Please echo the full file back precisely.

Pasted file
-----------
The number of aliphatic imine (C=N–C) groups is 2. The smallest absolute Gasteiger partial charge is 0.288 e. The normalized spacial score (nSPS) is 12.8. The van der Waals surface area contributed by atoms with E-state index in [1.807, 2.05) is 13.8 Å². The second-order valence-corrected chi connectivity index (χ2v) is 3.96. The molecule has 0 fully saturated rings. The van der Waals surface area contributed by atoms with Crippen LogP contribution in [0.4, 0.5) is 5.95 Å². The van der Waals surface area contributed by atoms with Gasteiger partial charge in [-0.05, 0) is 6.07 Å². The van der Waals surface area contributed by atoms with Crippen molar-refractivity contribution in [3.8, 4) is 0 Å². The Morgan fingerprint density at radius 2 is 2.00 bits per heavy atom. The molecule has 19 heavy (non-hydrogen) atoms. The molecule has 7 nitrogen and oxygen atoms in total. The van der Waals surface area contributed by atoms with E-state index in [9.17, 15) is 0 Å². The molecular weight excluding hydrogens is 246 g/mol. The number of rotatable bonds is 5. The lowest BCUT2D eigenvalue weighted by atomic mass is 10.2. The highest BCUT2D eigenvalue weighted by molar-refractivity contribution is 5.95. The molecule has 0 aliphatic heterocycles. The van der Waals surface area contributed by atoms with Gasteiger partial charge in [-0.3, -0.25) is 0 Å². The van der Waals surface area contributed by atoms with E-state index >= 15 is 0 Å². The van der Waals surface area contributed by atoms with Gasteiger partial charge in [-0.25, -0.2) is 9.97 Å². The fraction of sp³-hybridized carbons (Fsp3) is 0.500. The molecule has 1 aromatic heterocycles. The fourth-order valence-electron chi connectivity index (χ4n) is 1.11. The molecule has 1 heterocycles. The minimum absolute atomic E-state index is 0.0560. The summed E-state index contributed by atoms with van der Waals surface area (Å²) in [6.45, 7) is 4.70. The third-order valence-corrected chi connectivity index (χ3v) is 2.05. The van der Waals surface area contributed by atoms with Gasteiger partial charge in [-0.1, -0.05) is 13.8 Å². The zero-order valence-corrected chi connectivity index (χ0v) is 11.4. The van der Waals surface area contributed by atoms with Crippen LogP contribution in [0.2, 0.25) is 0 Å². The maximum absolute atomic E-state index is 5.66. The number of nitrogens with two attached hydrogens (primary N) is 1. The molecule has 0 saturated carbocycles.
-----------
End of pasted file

The number of aliphatic imine (C=N–C) groups is 2. The smallest absolute Gasteiger partial charge is 0.288 e. The normalized spacial score (nSPS) is 12.8. The van der Waals surface area contributed by atoms with E-state index in [1.807, 2.05) is 13.8 Å². The second-order valence-corrected chi connectivity index (χ2v) is 3.96. The molecule has 0 fully saturated rings. The van der Waals surface area contributed by atoms with Crippen LogP contribution in [0.4, 0.5) is 5.95 Å². The van der Waals surface area contributed by atoms with Gasteiger partial charge in [-0.05, 0) is 6.07 Å². The van der Waals surface area contributed by atoms with Crippen molar-refractivity contribution in [3.8, 4) is 0 Å². The Morgan fingerprint density at radius 2 is 2.00 bits per heavy atom. The molecule has 19 heavy (non-hydrogen) atoms. The molecule has 7 nitrogen and oxygen atoms in total. The van der Waals surface area contributed by atoms with E-state index in [9.17, 15) is 0 Å². The molecular weight excluding hydrogens is 246 g/mol. The number of rotatable bonds is 5. The lowest BCUT2D eigenvalue weighted by atomic mass is 10.2. The highest BCUT2D eigenvalue weighted by molar-refractivity contribution is 5.95. The molecule has 0 aliphatic heterocycles. The van der Waals surface area contributed by atoms with Gasteiger partial charge in [-0.3, -0.25) is 0 Å². The van der Waals surface area contributed by atoms with E-state index >= 15 is 0 Å². The van der Waals surface area contributed by atoms with Gasteiger partial charge in [-0.25, -0.2) is 9.97 Å². The fraction of sp³-hybridized carbons (Fsp3) is 0.500. The molecule has 1 aromatic heterocycles. The fourth-order valence-electron chi connectivity index (χ4n) is 1.11. The molecule has 1 heterocycles. The minimum absolute atomic E-state index is 0.0560. The summed E-state index contributed by atoms with van der Waals surface area (Å²) in [6.45, 7) is 4.70. The third-order valence-corrected chi connectivity index (χ3v) is 2.05. The van der Waals surface area contributed by atoms with Gasteiger partial charge in [-0.1, -0.05) is 13.8 Å². The zero-order valence-corrected chi connectivity index (χ0v) is 11.4. The van der Waals surface area contributed by atoms with Crippen LogP contribution in [0.2, 0.25) is 0 Å². The maximum absolute atomic E-state index is 5.66. The number of nitrogens with two attached hydrogens (primary N) is 1. The molecule has 0 saturated carbocycles.